On DC mission, NORPAC pushes Iranian sanctions bill
NORPAC delegates meet with Congressman Leonard Lance (R NJ-Dist. 7) during the May 12 mission to Washington. Photo courtesy NORPAC
May 18, 2010
More than 1,000 activists from the New Jersey-based NORPAC met with 450 members of the House of Representatives and the Senate to advocate on behalf of Israel and urge support of stringent sanctions against Iran.
The pro-Israel PAC’s 18th annual Mission to Washington on May 12 was its largest to date, organizers said. Participants ranged from teens to seniors, with many families represented by two and even three generations. This year saw the first-ever bus from the Deal/West Long Branch area, and record participation from Essex County and the Highland Park/Edison area.
The mission coincided with Yom Yerushalayim (Jerusalem Day), which commemorates the 1967 reunification of Jerusalem.
Richard Schlussel of Englewood, mission chair, attributed the increased participation to concern over recent tensions between the United States and Israel over the peace process and the global threat posed by a nuclear Iran. “As proud Americans and proud Jews, [participants] have decided to participate in the democratic process,” he said.
Attorney Barbara Israel Bortniker, Essex County NORPAC chapter president, said the goal of the mission was to discuss proposed legislation and “make friends [with the legislators] and influence people — at the very least convey the importance of a strong U.S.-Israel relationship and a safe and secure Israel, which also safeguards America’s interest in the Middle East.”
Participants received advocacy training on the bus ride to DC. Topping the agenda was the Comprehensive Iran Sanctions Accountability and Divestment Act. The act, passed by both the House and the Senate in somewhat differing versions, imposes tough diplomatic and economic sanctions to try to isolate Iran.
Legislators were also asked to support the foreign aid bill, which includes $3 billion in foreign aid to Israel. As for $550 million dollars in U.S. aid that is proposed for the Palestinians, legislators were asked to require the Palestinian Authority to end anti-Israel incitement and propaganda, and to ensure that the aid would be used solely for economic development and humanitarian purposes.
After arriving in Washington, participants gathered in a packed ballroom in the Washington Convention Center for addresses by dignitaries, including NORPAC president Ben Chouake and Sen. Robert Menendez (D-NJ), who received two standing ovations during his remarks.
Keynote speaker Michael Oren, Israel’s U.S. ambassador and a former New Jersey resident, spoke about the historic alliance between the United States and Israel. The multiple threats currently facing Israel, he said, include efforts to deny Israel’s legitimacy through “BDS” (boycotts, divestment legislation, and sanctions) and “the most mortal threat of all: a nuclear Iran.”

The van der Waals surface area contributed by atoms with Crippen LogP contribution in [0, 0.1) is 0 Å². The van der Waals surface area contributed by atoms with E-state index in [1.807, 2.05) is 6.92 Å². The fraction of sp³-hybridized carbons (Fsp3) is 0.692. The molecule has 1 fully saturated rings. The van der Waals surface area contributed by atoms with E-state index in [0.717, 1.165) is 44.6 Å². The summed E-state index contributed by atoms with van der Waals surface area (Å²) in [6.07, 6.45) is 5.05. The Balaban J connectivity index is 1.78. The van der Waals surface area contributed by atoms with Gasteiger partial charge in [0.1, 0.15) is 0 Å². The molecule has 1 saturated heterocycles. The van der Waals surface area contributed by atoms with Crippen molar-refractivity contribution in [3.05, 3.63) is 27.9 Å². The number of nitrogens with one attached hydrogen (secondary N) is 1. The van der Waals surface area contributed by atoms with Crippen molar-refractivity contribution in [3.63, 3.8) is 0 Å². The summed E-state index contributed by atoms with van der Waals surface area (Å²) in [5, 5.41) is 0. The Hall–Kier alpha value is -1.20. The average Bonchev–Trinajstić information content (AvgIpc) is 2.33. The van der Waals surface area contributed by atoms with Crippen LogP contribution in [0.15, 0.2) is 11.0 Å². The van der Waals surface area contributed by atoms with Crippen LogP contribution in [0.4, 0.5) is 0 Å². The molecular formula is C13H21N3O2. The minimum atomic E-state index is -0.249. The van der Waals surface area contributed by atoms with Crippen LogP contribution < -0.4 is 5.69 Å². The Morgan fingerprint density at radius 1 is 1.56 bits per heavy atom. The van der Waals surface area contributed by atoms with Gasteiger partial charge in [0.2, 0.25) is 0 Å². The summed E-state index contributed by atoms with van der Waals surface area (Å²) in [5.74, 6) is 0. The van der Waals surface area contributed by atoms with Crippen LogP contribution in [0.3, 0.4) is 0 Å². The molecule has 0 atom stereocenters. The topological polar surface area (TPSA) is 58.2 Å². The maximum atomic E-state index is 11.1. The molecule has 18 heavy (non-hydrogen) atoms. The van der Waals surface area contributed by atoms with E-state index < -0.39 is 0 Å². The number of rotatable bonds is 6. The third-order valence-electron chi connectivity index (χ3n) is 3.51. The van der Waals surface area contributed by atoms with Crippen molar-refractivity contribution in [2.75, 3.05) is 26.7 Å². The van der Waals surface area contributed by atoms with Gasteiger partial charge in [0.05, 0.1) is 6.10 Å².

He emphasized, to sustained applause, Prime Minister Benjamin Netanyahu’s “iron-clad” and “fundamental” policy that Jerusalem remain Israel’s “eternal, undivided capital” and that a future Palestinian state would be effectively demilitarized and have to recognize Israel as the national home of the Jewish people.
Oren said Israel has joined with the United States and other like-minded governments to promote an effective sanctions regime against Iran that he hopes will be up and running by the summer.
He did, however, allude to the possibility of unilateral action by Israel by stating, “Our policy is the Jewish state will defend itself from nuclear threat.”
The participants then fanned out along Pennsylvania Avenue as they met with members of Congress or their aides on both sides of the political aisle.
Throughout the day, mission-goers suggested that the Obama administration does not appreciate the moral and strategic necessity of a close alliance with Israel.
“I felt it was particularly important this year due to unfair unilateral pressure the administration has been putting on Israel,” said Russell Adler of Edison, whose 14-year-old son, Yair, joined him on the mission.
As participants boarded their buses for the long ride home, they appeared tired and hungry, but also elated as they conveyed the satisfaction that their numbers and message had been heard.
Josh Caplan of Edison said it was encouraging for elected officials “to know that when they stand with Israel, they have our support…. I believe each person can make a difference…and as a large group of individuals, we can have a major impact.”
Teens on a mission
A record number of teens participated in the 2010 NORPAC Mission to Washington. A sampling below reveals some of the young people’s reactions to the experience.
Tamar Berger, 17, West Orange
“NORPAC is an amazing and incredible mission where your voice is really heard and understood. I absolutely loved it!”
Kate Fishbein, 16, Livingston
“I went back this year because of how amazing it was. I even got to start off the entire session [with Rep. Mike Rogers] by speaking about foreign aid. A lot of people came up to me and said they were very impressed that young people came. I am 100 percent planning to attend next year and have already recommended it to my friends.”
Eli Scharlat, 13, Teaneck
“I went with my grandparents [Rose and Gary Scharlat of West Orange] because they know I’m very interested in supporting Israel. It was great, better that I expected….
Plus, you really learn a lot about the facts and issues surrounding Israel and can speak articulately about them in other settings.”